“The pandemic has launched the largest educational innovation experiment in the history of mankind.”
This dramatic observation by nationally known education innovator Sujata Bhatt made it onto the pages of the New York Times in recent coverage about families pooling resources and bringing their kids together in what have become known as “learning pods,” microschools designed to keep children moving forward in their education with an in-person experience during COVID-19 while many public schools remain closed.
The pandemic has also exposed the public education system’s inability to provide a quality non-traditional learning experience at a time when students most need that technological gap filled.
The toll on students’ educational progress is matched — or perhaps even exceeded — only by the social and emotional toll exacted on youngsters and their families.
Parents’ trust in the system and its leaders is eroding and being replaced by a suspicion that decision-makers are acquiescing to union leaders using the crisis as an excuse to increase labor’s demands, many of which are unrelated to the pandemic.
It’s certainly not for health reasons as “the science is clear, and the toll on our kids is unacceptable,” Maryland Gov. Larry Hogan tweeted.
Parents no longer willing to stand by and allow their kids to fall even further behind are spurring a “revolution of association,” if you will, by forming these learning pods, which operate more like homeschooling than traditional in-person schools.
The responsibility for instruction is taken on by the parents as a group, one or more of whom does the instructing, or the group hires a teacher or tutor — or they combine the two approaches.
Some of these pods have kids in them from traditional public, private and home schools, and are a variety of ages.
Pods can either serve as stand-alone schools or supplement the online — or in-person — instruction students are receiving from other sources.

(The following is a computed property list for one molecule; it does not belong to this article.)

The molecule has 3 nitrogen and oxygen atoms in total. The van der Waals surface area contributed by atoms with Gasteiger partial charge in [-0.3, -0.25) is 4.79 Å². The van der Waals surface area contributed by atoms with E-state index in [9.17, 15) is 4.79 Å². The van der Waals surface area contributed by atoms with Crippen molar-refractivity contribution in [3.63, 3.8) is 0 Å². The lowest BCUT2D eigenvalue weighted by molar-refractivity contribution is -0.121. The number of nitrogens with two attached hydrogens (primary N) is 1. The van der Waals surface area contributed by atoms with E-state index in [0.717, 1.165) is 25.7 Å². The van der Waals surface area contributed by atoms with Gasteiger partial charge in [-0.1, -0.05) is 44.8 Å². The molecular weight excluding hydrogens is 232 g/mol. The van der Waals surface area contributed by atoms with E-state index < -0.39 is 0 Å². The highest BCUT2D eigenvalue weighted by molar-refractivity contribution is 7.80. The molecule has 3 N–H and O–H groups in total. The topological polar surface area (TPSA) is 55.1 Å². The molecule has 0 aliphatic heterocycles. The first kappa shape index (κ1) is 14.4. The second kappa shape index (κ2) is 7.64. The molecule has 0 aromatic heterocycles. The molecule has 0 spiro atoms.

This learning approach is proving to not only ensure that many students don’t fall further behind educationally but also is helping breathe new life into their mental health.
Giving kids the peer interaction critical to their physical, mental and social development can reduce the isolationism many are feeling.
Gov. Andy Beshear could help parents trying to help their children by following Arizona Gov. Doug Ducey’s example by making some of the millions of unused CARES dollars available to assist learning-pod parents — at least until public schools reopen.
Legislators could take a positive step to protect learning pods by shielding them from having to toe the line of bureaucratic red tape forced on traditional public schools and their large, multimillion dollar facilities.
While learning pods legislation being introduced in some states nationwide doesn’t spend additional taxpayer dollars, these bills will play an important role in protecting this educational tool — and could do so in Kentucky.
Instead of forcing learning pod families to abide by education laws meant for traditional school classrooms such as teacher-certification requirements, enforcement of pupil-staff ratios or zoning or daycare laws meant to protect communities from issues involving traffic and the environment, legislators could proactively signal they’re going to treat parents who choose learning pods more like those who already homeschool rather than enroll their children in a traditional public-education setting.
While the idea of learning pods may be a new educational concept for Kentuckians, Americans associating together to solve problems and meet the needs of their families and communities is as old as the colonial days, when colonists formed associations to create institutions such as fire stations, libraries and, yes, even schools for their children.
By supporting the concept and protecting learning-pod families from irrelevant regulations, policymakers could empower and protect parents taking advantage of a type of retro, yet innovative, educational freedom.
Jim Waters is president and CEO of the Bluegrass Institute for Public Policy Solutions, Kentucky’s free-market think tank. Read previous columns at www.bipps.org. He can be reached at firstname.lastname@example.org and @bipps on Twitter.